Olive Kitteridge felt to me more like a series of short stories than a novel. Each chapter is a different vignette of life from a small community in Maine and, more often than not, features the eponymous Olive Kitteridge. Olive is a cantankerous and volatile retired school teacher who has a complex relationship with both her husband and her son. In spite of the love she has for both of them, she has difficulty expressing herself and often flies into inexplicable bouts of rage or descends into a black mood with little warning. Even in chapters which do not feature her prominently, her indomitable presence is the undercurrent that ties the novel together. While this book was beautifully written and the stories were poignant and emotionally rich, I just couldn’t get into it. I don’t think I was in the right frame of mind for a book that demands so much emotionally from the reader. I’ll probably come back to this in a few years, when I’m in a better space to process it fully.
I needed something nice, fluffy and uncomplicated and Bringing Down the Duke gave it to me. It centres around Annabelle, an impoverished vicar’s daughter who wins a scholarship to study classics at Oxford and becomes caught up in the activities of the local chapter of suffragists. Along the way she captures the attention the Duke of Montgomery who is advising the Tory party on how to thwart the suffragists and win their next election so that he might recover his ancestral family castle. Romance naturally ensues. This was a lovely, unchallenging read to take me through the Christmas holidays and I’d recommend it to anyone looking for something similar.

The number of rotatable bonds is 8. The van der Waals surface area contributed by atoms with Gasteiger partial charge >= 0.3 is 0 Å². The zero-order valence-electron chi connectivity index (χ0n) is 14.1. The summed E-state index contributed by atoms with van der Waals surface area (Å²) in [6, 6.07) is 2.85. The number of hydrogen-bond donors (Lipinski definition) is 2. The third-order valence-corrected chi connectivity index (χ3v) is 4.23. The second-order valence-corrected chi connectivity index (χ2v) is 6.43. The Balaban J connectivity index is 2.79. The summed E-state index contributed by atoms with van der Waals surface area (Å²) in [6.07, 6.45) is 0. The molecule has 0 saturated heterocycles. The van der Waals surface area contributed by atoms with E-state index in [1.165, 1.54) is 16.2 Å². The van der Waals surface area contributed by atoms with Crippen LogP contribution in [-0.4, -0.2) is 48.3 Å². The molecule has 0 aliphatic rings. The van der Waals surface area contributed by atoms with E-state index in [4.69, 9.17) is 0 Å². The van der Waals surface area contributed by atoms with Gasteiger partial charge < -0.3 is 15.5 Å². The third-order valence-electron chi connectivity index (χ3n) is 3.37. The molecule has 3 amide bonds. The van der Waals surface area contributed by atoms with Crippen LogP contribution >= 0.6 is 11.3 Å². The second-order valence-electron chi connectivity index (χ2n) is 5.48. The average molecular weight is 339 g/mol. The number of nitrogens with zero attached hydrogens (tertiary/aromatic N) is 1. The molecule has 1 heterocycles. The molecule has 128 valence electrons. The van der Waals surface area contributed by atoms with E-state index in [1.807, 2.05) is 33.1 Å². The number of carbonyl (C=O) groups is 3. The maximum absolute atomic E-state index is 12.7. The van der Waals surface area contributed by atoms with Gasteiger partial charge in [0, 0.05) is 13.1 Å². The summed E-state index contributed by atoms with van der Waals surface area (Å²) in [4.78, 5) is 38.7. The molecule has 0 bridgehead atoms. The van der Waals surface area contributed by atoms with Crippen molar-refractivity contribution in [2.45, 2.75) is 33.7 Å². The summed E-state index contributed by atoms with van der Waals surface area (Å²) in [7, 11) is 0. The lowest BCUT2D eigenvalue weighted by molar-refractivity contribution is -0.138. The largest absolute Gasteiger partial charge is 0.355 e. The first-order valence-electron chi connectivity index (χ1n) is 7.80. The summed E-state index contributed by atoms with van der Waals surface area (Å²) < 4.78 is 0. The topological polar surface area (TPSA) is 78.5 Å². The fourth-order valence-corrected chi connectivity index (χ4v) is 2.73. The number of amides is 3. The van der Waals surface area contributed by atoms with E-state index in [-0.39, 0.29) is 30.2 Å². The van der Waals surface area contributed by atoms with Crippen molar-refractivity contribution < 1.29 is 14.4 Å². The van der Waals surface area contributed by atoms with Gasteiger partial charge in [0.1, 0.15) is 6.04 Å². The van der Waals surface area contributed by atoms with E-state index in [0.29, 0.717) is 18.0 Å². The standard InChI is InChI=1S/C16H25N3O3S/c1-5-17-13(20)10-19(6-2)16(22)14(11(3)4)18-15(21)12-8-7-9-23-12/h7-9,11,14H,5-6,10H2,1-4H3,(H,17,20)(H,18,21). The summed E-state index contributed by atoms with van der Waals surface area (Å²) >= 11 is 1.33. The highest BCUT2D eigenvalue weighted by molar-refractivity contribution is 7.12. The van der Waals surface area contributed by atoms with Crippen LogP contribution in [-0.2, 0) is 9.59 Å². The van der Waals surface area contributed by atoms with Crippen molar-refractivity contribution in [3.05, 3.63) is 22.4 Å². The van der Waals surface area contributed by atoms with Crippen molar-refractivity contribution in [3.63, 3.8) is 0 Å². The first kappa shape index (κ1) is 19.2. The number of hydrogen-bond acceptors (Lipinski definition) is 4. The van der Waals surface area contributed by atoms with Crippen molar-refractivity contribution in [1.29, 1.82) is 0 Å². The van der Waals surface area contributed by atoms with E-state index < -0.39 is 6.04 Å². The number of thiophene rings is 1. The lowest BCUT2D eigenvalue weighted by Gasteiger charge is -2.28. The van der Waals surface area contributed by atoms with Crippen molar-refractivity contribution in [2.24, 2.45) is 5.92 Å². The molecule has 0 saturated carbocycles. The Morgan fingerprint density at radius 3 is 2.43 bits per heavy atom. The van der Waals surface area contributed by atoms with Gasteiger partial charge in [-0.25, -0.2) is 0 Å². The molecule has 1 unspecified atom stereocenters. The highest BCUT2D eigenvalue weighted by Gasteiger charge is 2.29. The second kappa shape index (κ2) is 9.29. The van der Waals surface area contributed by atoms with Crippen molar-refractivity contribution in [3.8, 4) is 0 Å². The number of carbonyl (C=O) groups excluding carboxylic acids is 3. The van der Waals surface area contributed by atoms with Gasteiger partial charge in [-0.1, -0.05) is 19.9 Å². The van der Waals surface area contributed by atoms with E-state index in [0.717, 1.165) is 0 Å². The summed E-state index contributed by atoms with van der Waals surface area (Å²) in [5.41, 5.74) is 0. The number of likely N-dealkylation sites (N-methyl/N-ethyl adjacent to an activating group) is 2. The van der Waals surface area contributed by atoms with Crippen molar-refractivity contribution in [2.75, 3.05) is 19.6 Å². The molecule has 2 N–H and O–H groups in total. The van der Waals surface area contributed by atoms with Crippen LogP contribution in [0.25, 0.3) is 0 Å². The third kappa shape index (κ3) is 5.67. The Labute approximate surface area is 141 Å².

Have you ever had the experience of reading one page of a novel and knowing that you’ve got something special on your hands? That’s how I felt when I started reading The Shadow of the Wind. Carlos Ruiz Zafón’s brilliant modern gothic novel is all that is best about the genre, bursting with doomed love affairs, haunted mansions and mysterious murders. It opens in 1945 Barcelona with a young Daniel Sempere being taken to the Cemetery of Forgotten Books by his father, where he is entrusted with a novel by the mysterious Julián Carax. Daniel is enchanted by the brilliant book and is tasked with ensuring that it is never forgotten. But a ghostly figure has been hunting for copies of Carax’s work and has been burning them, determined to erase Carax from history, and Daniel and his friends are caught up in a race to uncover the enigma of Carax’s life and the legacy he left behind. This book is utterly spellbinding and ultimately a love letter to the act of reading. It was a perfect read to take me through Christmas and I’d recommend it to everyone.